"Based on that car assault alone, rational adults might have appropriately concluded that Mia had forever forfeited her right to act as a caretaker for Valeeya or any other child, for that manner."
Instead, CPS returned the children to Holmes after only four months. The social worker assigned to the case, Alexis Hince, protected Holmes' interests over that of the children, Savage said.
"How in the world could such a thing happen while CPS watched ?" he asked.
"The case worker in this case testified, 'My job was to help her to get her children back, not to take her children away from her, so my job was to work with her in that goal so she didn't have to be worried she was going to lose her kids.'
"Heaven forbid that Mia Holmes would have had to have a moment's worry about losing her kids."
A 2009 Bee investigation found Hince was one of at least 68 individuals out of 969 CPS workers at the time with a criminal record. Savage said Hince made it clear that CPS knew of her convictions for welfare fraud one while she worked at the agency. However, the judge said, Hince testified her convictions did not become a problem for her until they were reported in The Bee.
A CPS spokeswoman said Hince has not worked for the county since May 2009.
"It should go without saying that having criminals monitor criminals, especially when children are involved, begs for calamity," Savage said.
Martin sat impassively as the judge, a no-nonsense former prosecutor becoming known for his withering comments at sentencings, described how Martin had wasted his life serving as a baby sitter for Holmes, who was 20 years his senior.
"The defendant, 19 years old and unemployed, spent every day of his life devoted to playing video games, selling marijuana and becoming intoxicated," he said. "He completely escaped the notice of CPS, even though he lived in Mia's apartment every day for months on end."
Courtroom seats filled quickly Friday as five sheriff's detectives filed in and were seated among relatives for both Martin and Valeeya. Before the judge's calm, systematic deconstruction of CPS, Deputy District Attorney Rick Miller brought forward three of Valeeya's relatives to express their anger at Martin.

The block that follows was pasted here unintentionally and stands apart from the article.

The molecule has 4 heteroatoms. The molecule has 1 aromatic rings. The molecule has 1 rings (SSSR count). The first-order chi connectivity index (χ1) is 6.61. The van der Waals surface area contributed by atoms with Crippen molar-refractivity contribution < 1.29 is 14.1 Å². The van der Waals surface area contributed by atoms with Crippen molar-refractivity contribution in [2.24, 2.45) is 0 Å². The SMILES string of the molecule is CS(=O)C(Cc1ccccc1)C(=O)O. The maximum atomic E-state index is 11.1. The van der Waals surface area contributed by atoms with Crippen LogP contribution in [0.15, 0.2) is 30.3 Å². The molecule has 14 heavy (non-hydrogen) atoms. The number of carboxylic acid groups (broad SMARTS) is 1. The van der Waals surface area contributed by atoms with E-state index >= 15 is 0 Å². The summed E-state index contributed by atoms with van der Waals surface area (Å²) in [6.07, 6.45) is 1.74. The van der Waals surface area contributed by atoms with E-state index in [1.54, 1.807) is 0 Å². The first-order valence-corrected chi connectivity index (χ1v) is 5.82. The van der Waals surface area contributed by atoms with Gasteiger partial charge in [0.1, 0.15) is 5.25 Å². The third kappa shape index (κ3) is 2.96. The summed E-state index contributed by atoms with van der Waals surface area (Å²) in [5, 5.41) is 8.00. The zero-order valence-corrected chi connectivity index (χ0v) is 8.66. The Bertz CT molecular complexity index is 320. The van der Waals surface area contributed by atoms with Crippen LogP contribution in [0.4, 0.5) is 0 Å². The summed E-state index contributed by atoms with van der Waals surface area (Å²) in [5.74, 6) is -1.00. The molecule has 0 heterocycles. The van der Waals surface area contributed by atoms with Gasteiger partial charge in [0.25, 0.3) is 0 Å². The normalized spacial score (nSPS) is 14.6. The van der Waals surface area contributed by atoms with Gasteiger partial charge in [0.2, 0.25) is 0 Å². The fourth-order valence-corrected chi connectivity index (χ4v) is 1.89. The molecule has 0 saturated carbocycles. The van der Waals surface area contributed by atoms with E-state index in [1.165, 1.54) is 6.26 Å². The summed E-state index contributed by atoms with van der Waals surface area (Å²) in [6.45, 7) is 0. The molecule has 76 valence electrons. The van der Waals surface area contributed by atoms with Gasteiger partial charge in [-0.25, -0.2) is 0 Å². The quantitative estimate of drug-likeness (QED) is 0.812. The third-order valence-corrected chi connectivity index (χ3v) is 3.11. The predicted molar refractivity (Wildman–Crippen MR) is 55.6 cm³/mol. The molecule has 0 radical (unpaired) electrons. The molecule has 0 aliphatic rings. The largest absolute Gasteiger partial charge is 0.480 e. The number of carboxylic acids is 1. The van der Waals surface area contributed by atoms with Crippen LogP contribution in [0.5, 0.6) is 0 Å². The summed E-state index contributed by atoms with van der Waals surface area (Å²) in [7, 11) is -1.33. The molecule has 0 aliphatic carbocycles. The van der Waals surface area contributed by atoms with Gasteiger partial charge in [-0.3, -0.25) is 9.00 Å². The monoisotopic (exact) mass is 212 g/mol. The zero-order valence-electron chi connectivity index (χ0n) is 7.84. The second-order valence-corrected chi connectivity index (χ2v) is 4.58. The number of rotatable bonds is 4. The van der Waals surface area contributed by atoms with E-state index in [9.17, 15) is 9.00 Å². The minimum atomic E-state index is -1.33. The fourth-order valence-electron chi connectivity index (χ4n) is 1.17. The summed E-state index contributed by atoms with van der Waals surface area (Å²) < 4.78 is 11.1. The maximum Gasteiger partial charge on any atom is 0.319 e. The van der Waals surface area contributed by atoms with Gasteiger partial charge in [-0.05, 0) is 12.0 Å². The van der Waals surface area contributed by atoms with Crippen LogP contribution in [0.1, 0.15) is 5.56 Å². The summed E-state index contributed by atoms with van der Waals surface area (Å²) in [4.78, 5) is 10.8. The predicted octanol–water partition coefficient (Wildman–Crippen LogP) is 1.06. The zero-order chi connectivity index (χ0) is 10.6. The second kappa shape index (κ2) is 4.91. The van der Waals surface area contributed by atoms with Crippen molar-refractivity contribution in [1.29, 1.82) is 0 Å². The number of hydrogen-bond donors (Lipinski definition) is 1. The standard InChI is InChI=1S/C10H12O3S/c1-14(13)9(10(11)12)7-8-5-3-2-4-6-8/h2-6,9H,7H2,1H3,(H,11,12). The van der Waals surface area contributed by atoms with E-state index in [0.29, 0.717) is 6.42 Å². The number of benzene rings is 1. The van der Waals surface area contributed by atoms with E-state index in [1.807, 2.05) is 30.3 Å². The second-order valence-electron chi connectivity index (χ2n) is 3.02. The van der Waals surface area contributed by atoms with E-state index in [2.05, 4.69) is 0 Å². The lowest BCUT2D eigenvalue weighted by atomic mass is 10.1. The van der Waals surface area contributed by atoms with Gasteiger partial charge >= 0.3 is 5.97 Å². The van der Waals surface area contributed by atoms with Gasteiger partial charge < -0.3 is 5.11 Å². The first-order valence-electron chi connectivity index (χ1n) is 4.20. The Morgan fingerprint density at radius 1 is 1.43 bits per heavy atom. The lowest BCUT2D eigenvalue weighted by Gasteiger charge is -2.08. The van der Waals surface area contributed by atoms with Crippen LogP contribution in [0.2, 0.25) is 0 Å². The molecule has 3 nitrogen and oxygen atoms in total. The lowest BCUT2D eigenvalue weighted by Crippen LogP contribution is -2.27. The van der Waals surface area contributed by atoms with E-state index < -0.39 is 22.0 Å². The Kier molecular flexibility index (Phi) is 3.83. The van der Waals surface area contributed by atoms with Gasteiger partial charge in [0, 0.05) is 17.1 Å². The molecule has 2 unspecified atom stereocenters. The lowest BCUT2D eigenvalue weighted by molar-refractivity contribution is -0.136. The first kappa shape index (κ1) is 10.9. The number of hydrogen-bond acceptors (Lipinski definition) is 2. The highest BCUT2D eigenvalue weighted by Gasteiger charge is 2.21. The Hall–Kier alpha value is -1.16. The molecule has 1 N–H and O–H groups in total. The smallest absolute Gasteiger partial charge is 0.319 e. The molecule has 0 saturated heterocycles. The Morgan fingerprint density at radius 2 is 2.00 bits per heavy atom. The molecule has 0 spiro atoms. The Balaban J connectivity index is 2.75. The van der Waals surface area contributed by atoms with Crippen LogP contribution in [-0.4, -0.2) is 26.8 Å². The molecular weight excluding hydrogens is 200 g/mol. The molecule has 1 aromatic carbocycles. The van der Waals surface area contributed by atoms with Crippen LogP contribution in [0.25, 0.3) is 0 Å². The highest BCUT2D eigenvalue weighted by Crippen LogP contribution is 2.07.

On one side of the courtroom, where Martin's grandmother and other family members were seated, rumblings of discontent began, and two of the five bailiffs present to keep the peace escorted two men out into the hallway, one of them shouting.
Olga Smith, the little girl's aunt, told Martin he was a "monster."
"I don't know what that little baby could have done to you to make you want to torture her on a daily basis," she said, "to make you want to throw her, to make you want to throw her in the air, to feel her heartbeat, punch her in the stomach, man, and on top of her little head.
"I don't know what would make you want do that. What could she have done to you?"
Eventually, Smith's emotions boiled over and she shouted profanities at Martin, something that often will result in expulsion from court.
The judge did not move to stop her, and Martin feigned boredom.
"It makes you angry," prosecutor Miller told The Bee. "Anybody who looks at this just gets angry."
The entire hearing took just over 30 minutes, and bailiffs escorted the emotional relatives out in groups.
Smith stopped one bailiff and told him, "Go hug that judge for me."
As she left the courtroom, with Martin still seated at the defense table, Smith called out one last message: